Qualitative and quantitative 3 T MRI of the knee was performed in 21 patients (16 male) at 2.5 years after MACI with ABG at the medial (18/21) or lateral (3/21) femoral condyle for the treatment of osteochondral defects. Morphologic MRI sequences were assessed using MOCART (magnetic resonance observation of cartilage repair tissue) 2.0 scores. T2 relaxation time measurements for the assessment of cartilage repair tissue (CRT2) were obtained. Single-voxel magnetic resonance spectroscopy was performed in underlying subchondral bone marrow (BM) and at both central femoral condyles. The presence of pain and Tegner scores were noted. Statistical analyses included Student t tests, correlation analyses, and multivariate regression models.

The mean defect size was 4.9 ± 1.9 cm2. At a follow-up of 2.5 ± 0.3 years, 9 of 21 patients were asymptomatic. Perfect defect filling was achieved in 66.7% (14/21) of patients. MOCART 2.0 scores (74.1 ± 18.4) did not indicate pain (68.3 ± 19.0 [pain] vs 81.7 ± 15.4 [no pain]; P = .102). However, knee pain was present in 85.7% (6/7) of patients with deep bony defects (odds ratio, 8.0; P = .078). Relative CRT2 was higher in hypertrophic cartilage repair tissue than in repair tissue with normal filling (1.54 ± 0.42 vs 1.13 ± 0.21, respectively; P = .022). The underlying BM edema-like lesion (BMEL) volume was larger in patients with underfilling compared with patients with perfect defect filling (1.87 ± 1.32 vs 0.31 ± 0.51 cm3, respectively; P = .002). Patients with severe pain showed a higher BMEL volume (1.2 ± 1.3 vs 0.2 ± 0.4 cm3, respectively; P = .046) and had a higher BM water fraction (26.0% ± 12.3% vs 8.6% ± 8.1%, respectively; P = .026) than did patients without pain.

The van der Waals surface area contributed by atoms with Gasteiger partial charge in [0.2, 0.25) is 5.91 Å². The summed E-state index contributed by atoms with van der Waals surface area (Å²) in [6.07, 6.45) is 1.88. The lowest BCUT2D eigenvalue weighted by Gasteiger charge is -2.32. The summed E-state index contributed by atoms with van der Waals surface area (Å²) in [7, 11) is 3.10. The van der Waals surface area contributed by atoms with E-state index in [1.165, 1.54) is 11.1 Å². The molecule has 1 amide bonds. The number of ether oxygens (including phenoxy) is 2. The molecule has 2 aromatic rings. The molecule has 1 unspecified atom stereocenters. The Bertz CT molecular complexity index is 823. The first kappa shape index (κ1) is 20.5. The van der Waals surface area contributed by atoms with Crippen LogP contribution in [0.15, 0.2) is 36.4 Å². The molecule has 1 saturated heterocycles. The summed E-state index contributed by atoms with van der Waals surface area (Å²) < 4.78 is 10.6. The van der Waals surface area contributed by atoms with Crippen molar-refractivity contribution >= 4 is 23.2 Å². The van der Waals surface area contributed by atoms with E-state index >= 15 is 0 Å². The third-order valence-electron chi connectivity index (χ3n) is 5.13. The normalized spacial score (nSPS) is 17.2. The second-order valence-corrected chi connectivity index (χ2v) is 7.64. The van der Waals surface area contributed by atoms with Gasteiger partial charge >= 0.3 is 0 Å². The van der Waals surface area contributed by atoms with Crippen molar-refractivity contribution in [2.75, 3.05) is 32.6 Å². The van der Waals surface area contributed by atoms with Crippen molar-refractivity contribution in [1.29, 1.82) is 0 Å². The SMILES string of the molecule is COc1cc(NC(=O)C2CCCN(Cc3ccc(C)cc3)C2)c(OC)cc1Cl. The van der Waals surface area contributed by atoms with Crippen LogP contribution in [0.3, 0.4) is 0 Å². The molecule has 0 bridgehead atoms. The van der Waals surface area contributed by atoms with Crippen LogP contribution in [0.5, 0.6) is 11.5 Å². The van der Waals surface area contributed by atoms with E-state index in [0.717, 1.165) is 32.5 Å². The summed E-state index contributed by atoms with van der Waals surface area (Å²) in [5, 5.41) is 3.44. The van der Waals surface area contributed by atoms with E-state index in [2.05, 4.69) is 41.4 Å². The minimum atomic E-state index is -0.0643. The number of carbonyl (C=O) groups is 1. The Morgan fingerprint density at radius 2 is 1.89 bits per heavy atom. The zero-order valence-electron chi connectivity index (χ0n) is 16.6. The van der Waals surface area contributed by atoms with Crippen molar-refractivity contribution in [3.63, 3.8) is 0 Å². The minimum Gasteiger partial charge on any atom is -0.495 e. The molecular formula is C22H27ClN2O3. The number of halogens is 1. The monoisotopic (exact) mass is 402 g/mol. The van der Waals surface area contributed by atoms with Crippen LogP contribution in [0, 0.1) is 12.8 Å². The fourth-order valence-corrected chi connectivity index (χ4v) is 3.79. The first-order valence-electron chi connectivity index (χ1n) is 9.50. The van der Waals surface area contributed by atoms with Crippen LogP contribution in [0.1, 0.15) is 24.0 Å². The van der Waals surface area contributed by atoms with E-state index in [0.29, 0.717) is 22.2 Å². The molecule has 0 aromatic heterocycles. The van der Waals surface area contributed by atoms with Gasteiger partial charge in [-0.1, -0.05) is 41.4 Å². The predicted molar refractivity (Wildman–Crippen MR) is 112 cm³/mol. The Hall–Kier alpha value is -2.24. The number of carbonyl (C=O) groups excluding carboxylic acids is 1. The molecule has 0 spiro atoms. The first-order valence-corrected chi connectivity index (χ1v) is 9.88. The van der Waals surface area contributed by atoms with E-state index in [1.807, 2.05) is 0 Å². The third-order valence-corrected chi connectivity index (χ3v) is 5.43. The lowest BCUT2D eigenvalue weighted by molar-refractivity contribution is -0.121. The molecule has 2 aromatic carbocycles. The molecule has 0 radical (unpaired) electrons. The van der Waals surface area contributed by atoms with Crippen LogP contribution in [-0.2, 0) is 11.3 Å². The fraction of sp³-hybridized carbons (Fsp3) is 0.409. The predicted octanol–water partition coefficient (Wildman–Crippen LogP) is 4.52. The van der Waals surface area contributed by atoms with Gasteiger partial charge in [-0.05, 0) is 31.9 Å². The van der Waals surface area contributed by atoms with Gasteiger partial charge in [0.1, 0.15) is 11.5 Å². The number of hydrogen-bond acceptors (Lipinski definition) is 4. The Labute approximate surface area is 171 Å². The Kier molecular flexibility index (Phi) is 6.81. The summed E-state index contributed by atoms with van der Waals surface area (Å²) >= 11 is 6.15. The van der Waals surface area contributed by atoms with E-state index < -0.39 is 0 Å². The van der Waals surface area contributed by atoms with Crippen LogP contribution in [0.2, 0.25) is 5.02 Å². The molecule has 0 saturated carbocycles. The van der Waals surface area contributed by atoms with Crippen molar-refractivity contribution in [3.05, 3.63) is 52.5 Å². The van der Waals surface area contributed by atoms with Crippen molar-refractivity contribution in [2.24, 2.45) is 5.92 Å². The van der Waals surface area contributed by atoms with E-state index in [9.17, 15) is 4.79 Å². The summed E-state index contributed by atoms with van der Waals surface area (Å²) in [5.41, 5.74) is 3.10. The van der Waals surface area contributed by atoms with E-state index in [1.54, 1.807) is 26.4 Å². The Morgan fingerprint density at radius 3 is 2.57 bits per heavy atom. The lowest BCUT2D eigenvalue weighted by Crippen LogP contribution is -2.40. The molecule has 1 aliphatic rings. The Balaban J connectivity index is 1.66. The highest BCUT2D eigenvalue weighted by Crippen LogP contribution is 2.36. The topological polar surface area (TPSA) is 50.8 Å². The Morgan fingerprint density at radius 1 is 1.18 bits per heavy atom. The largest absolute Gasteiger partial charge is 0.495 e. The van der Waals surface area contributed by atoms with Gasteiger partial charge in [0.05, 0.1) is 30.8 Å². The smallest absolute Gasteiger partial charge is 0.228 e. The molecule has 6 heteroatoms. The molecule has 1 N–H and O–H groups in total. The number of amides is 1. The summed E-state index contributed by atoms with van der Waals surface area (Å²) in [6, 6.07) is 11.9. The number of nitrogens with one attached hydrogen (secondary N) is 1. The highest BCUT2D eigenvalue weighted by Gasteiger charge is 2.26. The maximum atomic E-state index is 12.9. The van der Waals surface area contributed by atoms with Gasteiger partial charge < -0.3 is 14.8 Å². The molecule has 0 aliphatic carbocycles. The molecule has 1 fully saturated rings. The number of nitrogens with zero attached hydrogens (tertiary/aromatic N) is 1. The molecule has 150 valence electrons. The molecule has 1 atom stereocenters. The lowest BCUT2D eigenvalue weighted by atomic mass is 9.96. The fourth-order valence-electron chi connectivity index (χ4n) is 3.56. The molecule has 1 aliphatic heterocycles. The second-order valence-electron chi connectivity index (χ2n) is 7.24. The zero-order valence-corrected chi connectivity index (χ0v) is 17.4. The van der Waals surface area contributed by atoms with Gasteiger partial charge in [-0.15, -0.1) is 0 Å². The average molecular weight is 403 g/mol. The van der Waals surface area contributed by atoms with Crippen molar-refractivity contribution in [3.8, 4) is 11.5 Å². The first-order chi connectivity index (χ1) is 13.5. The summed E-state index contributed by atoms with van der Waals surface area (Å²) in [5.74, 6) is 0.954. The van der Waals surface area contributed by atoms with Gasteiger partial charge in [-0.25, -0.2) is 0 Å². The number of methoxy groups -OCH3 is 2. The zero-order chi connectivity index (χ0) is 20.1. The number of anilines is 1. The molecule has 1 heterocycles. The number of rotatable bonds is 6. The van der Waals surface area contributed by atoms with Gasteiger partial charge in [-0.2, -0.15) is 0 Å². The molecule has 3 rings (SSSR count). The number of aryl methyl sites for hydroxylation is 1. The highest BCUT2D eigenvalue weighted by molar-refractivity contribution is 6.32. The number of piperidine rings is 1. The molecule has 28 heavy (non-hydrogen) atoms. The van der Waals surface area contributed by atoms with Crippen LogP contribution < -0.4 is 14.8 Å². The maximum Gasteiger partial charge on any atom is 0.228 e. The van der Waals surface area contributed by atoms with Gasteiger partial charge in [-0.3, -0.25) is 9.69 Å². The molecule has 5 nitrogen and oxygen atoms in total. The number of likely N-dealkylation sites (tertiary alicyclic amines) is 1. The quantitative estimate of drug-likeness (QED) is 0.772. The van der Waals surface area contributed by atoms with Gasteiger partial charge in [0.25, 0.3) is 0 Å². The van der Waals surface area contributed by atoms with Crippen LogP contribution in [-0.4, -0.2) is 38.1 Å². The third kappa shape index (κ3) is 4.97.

Qualitative and quantitative MRI parameters including the presence of subchondral defects, CRT2, BMEL volume, and BM water fraction were correlated with cartilage repair tissue quality and clinical symptoms. Therefore, the integrity of subchondral bone was associated with outcomes after osteochondral transplantation.

Retinoic Acid Receptor Agonists Suppress Muscle Fatty Infiltration in Mice.

Am J Sports Med

The infiltration of fat tissue into skeletal muscle, a condition referred to as muscle fatty infiltration or fatty degeneration, is regarded as an irreversible event that significantly compromises the motor function of skeletal muscle.